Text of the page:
A dog might be the most well-behaved boy or girl at home but if they’ve never seen a rabbit or a duck before they may just snap. Keeping them on a lead at all times where possible will keep your doggie safe.

No matter where you go these tips can help keep your dog safe. It’s always a good idea to stay on the cautious side when camping. Now, let’s talk about the best places to go camping with your dog.

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Dog-Friendly Locations

Find the perfect dog-friendly campsite doesn’t require as much research as you think. Many places that offer powered and unpowered campsites for camper trailers usually allow for pets. Thankfully, this trend is becoming more popular as time goes on.

Here are our top pet-friendly locations for each state and territory in Australia.

New South Wales

Coachwood Camping Area

One of four campsites in the Chichester State Forest, this campsite sits in the heart of a lush rain forest with open, flat grassy areas that are perfect for dogs. The best part about this campsite is that it’s free as well.

The campgrounds are about a 1 km walk to a swimming hole that’s a great location in the summertime to cool off. There are plenty of walking tracks like Problem Creek Falls track that is very popular.

You’ll need to bring your own firewood and water since there aren’t many facilities beyond rubbish bins, fire pits and long-drop pit toilets. This campsite is one of the more remote campgrounds in Australia offer a true outdoor experience with your dog.

Queensland

Yarraman Caravan Park

Yarraman located about 3 hours inland from the Sunshine Coast, is a small town that serves as a great central location to visit a lot of Queensland. Using Yarraman as a hub to visit Barakula, Kumbarilla, Elgin Vale State Forests is an option many campers use to their advantage.

The campsite offers powered and unpowered locations for vehicles [and pets] of all sizes, so your camper trailer will have no problem. There are plenty of facilities such as hot showers, campfires, BBQs, a pool and much more.

South Australia

Padthaway Caravan Park

This small but cute caravan park feels more like a little cottage tucked away than a campsite. You even feel a little bit guilty driving your camper trailer over the well-kept open green grass, but this campsite was made for pet-owners.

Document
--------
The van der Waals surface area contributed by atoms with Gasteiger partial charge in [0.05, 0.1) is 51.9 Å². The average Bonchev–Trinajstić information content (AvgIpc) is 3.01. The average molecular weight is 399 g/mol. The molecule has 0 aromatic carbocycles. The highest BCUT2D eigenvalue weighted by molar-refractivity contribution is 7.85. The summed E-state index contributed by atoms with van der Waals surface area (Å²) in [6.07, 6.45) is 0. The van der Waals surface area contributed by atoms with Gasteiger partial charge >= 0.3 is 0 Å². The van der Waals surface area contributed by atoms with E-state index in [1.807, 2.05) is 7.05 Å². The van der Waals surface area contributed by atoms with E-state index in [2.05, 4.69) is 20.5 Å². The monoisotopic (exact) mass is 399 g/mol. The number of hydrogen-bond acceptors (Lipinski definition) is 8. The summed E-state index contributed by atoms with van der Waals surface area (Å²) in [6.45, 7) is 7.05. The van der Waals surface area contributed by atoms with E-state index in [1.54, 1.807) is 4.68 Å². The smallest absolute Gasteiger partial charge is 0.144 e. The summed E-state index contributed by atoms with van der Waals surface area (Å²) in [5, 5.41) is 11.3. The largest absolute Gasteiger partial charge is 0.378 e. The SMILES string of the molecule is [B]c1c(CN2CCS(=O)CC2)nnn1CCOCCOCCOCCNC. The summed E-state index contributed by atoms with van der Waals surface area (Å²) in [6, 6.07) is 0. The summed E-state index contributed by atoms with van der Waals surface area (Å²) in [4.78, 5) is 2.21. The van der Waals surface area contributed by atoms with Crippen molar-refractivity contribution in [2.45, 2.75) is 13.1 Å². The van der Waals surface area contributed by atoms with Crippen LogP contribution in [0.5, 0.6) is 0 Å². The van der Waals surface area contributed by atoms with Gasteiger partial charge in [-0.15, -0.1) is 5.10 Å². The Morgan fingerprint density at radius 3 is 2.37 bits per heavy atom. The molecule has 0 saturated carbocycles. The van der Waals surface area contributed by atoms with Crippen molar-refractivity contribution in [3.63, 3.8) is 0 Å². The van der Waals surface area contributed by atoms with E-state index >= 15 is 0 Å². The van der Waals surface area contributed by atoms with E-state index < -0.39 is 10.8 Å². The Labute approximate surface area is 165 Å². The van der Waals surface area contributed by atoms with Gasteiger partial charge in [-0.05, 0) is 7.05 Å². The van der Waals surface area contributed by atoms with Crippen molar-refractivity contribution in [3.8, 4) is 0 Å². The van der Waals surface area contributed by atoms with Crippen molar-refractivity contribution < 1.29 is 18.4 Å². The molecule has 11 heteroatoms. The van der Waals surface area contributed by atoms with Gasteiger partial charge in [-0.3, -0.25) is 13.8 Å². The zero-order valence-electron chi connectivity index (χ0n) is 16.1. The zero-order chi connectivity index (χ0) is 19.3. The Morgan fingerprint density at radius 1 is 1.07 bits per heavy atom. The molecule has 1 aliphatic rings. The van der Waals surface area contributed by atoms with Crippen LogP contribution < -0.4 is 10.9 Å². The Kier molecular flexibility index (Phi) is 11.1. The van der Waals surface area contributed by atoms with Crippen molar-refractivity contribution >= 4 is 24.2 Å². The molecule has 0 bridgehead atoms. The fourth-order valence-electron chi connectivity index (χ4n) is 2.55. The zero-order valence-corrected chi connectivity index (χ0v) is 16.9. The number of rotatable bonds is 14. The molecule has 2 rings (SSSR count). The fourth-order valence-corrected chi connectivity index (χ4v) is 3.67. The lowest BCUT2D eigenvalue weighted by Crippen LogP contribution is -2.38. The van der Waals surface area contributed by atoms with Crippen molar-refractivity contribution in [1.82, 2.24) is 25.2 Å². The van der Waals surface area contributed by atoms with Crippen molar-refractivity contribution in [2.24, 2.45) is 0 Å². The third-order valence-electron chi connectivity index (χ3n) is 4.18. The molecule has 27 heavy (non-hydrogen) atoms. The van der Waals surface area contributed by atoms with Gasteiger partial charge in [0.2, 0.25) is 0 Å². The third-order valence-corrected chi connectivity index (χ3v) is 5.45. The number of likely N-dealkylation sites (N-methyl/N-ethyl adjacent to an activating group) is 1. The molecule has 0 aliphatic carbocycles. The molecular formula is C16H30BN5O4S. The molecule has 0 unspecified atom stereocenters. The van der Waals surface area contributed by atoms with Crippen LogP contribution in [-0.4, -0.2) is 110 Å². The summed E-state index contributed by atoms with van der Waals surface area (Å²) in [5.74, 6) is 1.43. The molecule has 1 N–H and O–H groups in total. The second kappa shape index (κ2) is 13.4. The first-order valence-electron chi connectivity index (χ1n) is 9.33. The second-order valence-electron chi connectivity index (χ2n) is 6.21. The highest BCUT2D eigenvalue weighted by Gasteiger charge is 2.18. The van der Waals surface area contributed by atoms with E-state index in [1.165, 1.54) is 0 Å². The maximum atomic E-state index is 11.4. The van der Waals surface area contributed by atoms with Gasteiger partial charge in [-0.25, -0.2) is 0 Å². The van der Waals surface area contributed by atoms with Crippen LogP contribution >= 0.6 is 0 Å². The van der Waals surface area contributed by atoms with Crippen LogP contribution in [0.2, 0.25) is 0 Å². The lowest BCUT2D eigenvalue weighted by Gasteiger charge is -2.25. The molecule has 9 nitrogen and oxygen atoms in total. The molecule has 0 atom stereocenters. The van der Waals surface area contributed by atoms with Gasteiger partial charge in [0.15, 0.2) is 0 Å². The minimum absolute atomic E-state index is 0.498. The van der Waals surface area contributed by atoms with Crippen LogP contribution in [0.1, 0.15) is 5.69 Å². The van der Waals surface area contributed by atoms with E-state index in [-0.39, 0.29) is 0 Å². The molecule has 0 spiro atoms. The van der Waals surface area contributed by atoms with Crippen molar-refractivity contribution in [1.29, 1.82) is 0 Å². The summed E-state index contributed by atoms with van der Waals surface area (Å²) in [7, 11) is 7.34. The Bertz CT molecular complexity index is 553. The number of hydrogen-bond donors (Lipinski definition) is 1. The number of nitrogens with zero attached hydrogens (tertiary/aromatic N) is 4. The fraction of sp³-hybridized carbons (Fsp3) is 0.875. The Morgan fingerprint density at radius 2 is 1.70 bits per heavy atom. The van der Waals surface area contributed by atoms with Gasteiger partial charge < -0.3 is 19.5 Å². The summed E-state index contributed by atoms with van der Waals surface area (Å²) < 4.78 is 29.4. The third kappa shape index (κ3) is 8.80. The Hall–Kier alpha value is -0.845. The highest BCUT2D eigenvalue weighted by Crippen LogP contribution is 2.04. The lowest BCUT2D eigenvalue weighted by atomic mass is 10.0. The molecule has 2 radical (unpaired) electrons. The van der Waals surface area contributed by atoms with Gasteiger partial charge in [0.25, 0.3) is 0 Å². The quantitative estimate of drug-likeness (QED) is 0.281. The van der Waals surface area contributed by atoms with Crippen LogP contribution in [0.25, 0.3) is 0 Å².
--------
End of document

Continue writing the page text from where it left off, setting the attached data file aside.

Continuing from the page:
If you’re thinking about staying at Padthaway, it’s the best campsite to explore the Limestone Coast that is rich in wine tastings, bush walks, golfing and has a number of conversation parks and historic homesteads to visit.

Couple relaxing infront of their camper

Tasmania

Captain Cook Holiday Parks

You may think visiting the island of Tasmania only to go camping on an even smaller island called Bruny is a little farfetched but there’s a reason why this campsite is one of Tasmania’s most popular.

Bruny Bay is a popular destination and is increasingly becoming the place for camping due to its stunning natural beauty, clear blue beaches, nature walks, fishing and boating. The north side of Bruny Island offers wildlife to see while the south is where the food can be found.

There’s plenty of open space for the powered and unpowered sites on Captain Cook Holiday Park with views overlooking the bay — something you can appreciate but your dog probably won’t. It’s one of the best pet-friendly campsites that combines the best views, location and things to do.

Victoria

Wakiti Creek Resort

This campsite is known as the place to go in Victoria for pet-friendly camping. You may have heard or seen this campsite; well-known for their tall teepee camping experience. Wakiti does allow for camper trailers as well.

The area for the camper trailers is spacious with over 60 acres of natural bush to find a spot on. It’s a seamless blend of the natural environment that gets your dog excited and amenities that get us humans excited.

Western Australia

Exmouth Cape Holiday Park

Perhaps the grandest of the dog-friendly campsites on this list, Exmouth is for those who want to stay in a camper trailer with their dog but perhaps don’t wish to go the full Aussie outback route.

This holiday park is an almost self-contained community with almost everything you’d expect from a campsite offering powered and unpowered sites for your camper trailer. It’s a great place to set up shop if you have kids and a dog.

You won’t find a better location to pop out and go swimming with whale sharks, scuba diving in Turquoise Bay, exploring the Cape Range National Park or walking along Yardie Creek Gorge.

Next Steps

Camping is about sharing your time and experiences with those that matter. For many, a dog is as equally a part of the family as anyone else and sharing those camping trips with your favourite furry companion is a must. A camper trailer from Mars Campers will get you and your family there and back without a problem. Contact the Mars team today for assistance.